Canadian Lung Association Blog

Larry’s New Lungs: Down to 17% lung capacity

Larry exercising

 

In 2011, all I tried to do was to eat right and stay in shape and keep a daily routine. That was very important so none of my other organs would be affected by my oxygen levels. I didn’t want any wear and tear on my heart, especially after all my good test results from the fall. I still went to the Pulmonary Maintenance Program at the Lung Association everyday day for the exercise and support.

However, unfortunately I caught a lung infection in the Fall of 2011 and had to be admitted to the General Hospital for 2 weeks. I was coughing and my blood oxygen saturations were really low even though I was taking antibiotics and prednisone along with increasing my 3 inhaler dosages. When my Respirologist heard my voice on the phone, he said to go to emergency right away, so I had a neighbour drive me. I kinda left it a little late. I thought I could take care of myself at home and was being a little stubborn. The ER doctor said I wasn’t moving any air.

I’m glad I woke up and listened, however after the 2 week stay in the General my lung capacity went down to 17 % lung capacity and it was getting more difficult to breathe so I had to increase my oxygen to a 2-litre flow rate from 1 and 1 and a half.

It was getting more and more difficult to sleep at night too and I was getting weaker as well. I didn’t rebound as quickly as other times after an exacerbation.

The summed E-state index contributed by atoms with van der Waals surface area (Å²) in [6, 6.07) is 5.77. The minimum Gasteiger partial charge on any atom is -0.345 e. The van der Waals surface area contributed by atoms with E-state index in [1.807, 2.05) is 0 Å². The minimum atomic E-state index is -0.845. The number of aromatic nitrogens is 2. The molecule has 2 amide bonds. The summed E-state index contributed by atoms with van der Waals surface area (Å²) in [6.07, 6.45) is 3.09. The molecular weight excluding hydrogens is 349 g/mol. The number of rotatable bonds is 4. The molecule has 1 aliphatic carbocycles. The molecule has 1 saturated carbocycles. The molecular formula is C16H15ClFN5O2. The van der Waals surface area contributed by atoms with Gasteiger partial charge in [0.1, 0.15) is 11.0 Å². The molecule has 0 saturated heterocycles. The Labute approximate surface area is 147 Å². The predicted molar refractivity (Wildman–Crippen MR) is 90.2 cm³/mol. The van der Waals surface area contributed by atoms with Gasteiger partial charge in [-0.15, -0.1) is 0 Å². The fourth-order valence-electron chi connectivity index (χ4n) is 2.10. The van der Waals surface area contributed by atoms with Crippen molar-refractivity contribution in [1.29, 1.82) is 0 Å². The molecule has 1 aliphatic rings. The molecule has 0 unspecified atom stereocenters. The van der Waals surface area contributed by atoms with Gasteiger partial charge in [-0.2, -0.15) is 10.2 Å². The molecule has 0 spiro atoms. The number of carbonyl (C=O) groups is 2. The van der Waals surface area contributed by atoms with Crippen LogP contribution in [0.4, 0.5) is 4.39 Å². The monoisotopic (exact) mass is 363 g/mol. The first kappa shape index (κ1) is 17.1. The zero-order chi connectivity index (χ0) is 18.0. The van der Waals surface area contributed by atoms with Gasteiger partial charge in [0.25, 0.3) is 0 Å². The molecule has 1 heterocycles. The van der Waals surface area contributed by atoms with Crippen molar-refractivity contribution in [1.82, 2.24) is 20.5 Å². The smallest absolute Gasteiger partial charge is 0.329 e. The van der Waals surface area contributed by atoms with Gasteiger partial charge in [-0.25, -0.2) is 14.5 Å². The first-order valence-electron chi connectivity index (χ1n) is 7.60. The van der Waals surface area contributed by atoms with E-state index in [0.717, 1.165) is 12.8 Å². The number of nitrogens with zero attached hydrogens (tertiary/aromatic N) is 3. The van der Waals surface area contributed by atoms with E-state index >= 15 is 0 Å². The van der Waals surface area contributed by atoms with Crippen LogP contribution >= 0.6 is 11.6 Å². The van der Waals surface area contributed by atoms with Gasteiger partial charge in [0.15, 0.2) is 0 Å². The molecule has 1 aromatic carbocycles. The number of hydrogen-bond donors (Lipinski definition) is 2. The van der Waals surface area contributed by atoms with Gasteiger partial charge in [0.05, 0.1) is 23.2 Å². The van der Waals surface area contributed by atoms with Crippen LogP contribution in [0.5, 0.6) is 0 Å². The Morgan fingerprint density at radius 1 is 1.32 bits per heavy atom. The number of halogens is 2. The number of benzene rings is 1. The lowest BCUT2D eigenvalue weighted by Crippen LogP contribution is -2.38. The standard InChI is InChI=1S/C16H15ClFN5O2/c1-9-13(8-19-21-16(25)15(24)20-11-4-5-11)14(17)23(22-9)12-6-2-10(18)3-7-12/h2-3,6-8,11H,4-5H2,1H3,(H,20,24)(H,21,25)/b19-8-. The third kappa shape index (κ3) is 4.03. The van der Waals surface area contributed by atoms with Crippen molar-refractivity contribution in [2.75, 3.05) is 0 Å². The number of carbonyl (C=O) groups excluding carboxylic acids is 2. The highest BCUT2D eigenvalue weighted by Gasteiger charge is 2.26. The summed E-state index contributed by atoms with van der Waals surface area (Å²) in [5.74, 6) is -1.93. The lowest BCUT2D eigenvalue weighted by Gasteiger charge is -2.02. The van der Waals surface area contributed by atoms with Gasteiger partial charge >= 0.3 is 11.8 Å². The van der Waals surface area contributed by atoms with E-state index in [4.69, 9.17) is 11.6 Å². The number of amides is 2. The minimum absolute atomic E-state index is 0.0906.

Rosario Holmes, the Respiratory Therapist at the Lung Association’s Pulmonary Maintenance Program mentioned that I should have a sleep test, so I arranged an appointment with my respirologist and he set an overnight sleep test with Medigas, my oxygen supplier.

The results were that I was breathing very shallow during REM sleep early in the morning so arrangements were made that I was too use a BiPAP machine as a ventilator to sleep. I don’t know if anyone of you have seen these, but I was not too impressed and a little concerned about using one.

Medigas was great! They were very patient and fitted the full face mask correctly and show me how to work the machine and then I was starting to feel comfortable. The first few nights were a little tricky getting used to forced air being delivered on each inhalation, but I then became more relaxed using it and now had a full night’s sleep. I also started getting back in shape and back to a regular routine.

This went on for months and I was then going to Montreal every 3 months for pre-op clinic to see if, I still stable and in good health and to check to see, if I needed to be on an emergency list. In fact at this time there was no emergency list, but they were in discussions about having one.

So 2011, then went by uneventful after that and 2012 went by slowly at the beginning and I was then noticing by the Summer that my breathing was getting more difficult so my oxygen was then raised to 2 and a half on exertion and sometimes a 3-litre flow rate.

Then in August of 2012, Rosario Holmes came to Montreal with Larry Mayville and I. Larry M. was also going for a transplant in Montreal and was in our Maintenance Exercise Program. Rosario, got to see firsthand all the tests we had to do in our pre-op clinics. First was blood work, a chest x-ray then go upstairs to the 7th floor and wait to see the Respiratory Therapist for a spirometry test, see the nurse, physiotherapist, nutritionist and then the surgeon. That was quite the day!

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Larry Graham

On October 21, 2012 I received a double lung transplant in Montreal after four years of being on supplemental oxygen and being on the transplant waiting list for 22 months. I still say it's a miracle and am trying to repay that miraculous gift everyday by paying it forward and telling my story to help other people waiting for organ transplants.

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